International Space Station
The International Space Station (ISS) is more powerful, and 4 times larger, than any human space craft ever built. ISS flies in an orbital inclination of 51.6 degrees, approximately 240 miles above the Earth, in a path that covers 90% of the world’s population.
The ISS is a "global observation and diagnosis station." It promotes international Earth observations aimed at understanding and resolving the environmental issues of our home planet.
The space station offers a unique vantage for observing the Earth's ecosystems with hands-on and automated equipment. These options enable astronauts to observe and explain what they witness in real time. Station crews can observe and collect camera images of events as they unfold and may also provide input to ground personnel programming the station's automated Earth-sensing systems. This flexibility is an advantage over sensors on unmanned spacecraft, especially when unexpected natural events, such as volcanic eruptions and earthquakes, occur.
A wide variety of Earth-observation payloads can be attached to the exposed facilities on the station's exterior; already, several instruments have been proposed by researchers from the partner countries. The station contributes to humanity by collecting data on the global climate, environmental change and natural hazards using its unique complement of crew-operated and automated Earth-observation payloads.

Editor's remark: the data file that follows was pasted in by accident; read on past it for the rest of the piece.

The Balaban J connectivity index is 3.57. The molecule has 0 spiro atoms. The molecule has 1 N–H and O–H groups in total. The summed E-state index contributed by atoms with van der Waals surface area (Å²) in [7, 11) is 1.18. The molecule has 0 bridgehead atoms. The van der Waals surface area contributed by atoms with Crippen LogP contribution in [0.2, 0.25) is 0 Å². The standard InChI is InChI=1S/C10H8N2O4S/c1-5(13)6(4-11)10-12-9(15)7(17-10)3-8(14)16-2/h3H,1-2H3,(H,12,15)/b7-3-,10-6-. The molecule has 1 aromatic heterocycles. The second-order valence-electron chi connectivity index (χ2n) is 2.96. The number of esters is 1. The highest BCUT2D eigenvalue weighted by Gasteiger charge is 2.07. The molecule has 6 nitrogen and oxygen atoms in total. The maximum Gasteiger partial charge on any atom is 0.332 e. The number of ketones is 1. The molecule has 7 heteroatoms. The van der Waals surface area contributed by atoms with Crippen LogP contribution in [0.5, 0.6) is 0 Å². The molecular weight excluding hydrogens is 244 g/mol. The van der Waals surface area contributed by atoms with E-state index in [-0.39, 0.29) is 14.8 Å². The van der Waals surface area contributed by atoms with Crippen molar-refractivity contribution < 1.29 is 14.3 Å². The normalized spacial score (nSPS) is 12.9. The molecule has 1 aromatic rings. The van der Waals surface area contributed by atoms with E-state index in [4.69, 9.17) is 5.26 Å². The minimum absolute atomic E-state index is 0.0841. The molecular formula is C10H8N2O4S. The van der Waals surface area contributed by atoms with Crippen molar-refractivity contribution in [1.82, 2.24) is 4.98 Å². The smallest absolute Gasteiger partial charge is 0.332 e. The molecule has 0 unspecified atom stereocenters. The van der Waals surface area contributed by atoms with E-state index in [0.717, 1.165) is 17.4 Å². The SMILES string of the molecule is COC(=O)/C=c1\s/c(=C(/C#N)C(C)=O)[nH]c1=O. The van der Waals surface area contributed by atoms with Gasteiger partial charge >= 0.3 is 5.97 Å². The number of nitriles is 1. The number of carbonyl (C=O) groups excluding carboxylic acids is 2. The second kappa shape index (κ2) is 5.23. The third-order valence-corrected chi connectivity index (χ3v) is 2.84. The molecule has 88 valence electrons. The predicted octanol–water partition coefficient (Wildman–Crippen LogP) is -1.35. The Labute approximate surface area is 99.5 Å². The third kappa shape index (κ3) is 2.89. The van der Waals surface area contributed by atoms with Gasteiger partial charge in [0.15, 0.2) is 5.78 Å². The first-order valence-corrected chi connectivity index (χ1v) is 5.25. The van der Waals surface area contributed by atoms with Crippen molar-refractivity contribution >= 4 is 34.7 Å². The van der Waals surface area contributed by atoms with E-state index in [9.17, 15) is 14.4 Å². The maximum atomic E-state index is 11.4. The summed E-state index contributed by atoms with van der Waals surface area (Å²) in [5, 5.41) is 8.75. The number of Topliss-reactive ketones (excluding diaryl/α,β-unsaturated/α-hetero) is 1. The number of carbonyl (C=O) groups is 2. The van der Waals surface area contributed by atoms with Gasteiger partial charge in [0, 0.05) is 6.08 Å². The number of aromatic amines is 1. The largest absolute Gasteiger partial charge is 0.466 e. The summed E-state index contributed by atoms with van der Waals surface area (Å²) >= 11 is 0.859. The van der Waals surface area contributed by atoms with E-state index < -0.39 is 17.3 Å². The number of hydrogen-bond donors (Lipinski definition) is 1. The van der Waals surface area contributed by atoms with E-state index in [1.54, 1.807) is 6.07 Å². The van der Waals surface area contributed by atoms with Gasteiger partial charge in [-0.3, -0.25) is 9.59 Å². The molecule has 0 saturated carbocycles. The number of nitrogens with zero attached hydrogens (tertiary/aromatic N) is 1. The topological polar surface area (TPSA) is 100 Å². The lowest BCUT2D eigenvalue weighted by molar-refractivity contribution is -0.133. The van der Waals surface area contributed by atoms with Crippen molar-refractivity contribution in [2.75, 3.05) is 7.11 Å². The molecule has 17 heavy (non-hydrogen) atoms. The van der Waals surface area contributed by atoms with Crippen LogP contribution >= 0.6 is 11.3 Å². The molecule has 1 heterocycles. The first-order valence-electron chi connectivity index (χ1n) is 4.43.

The existing international partnerships, fundamental to the International Space Station, facilitate data sharing that can benefit people around the world and promote international collaboration on other Earth-observation activities. The space station remains the springboard to NASA's next great leap in exploration, enabling research and technology developments that will benefit human and robotic exploration of destinations beyond low-Earth orbit, including asteroids and Mars. It is the blueprint for global cooperation – one that enables a multinational partnership and advances shared goals in space exploration.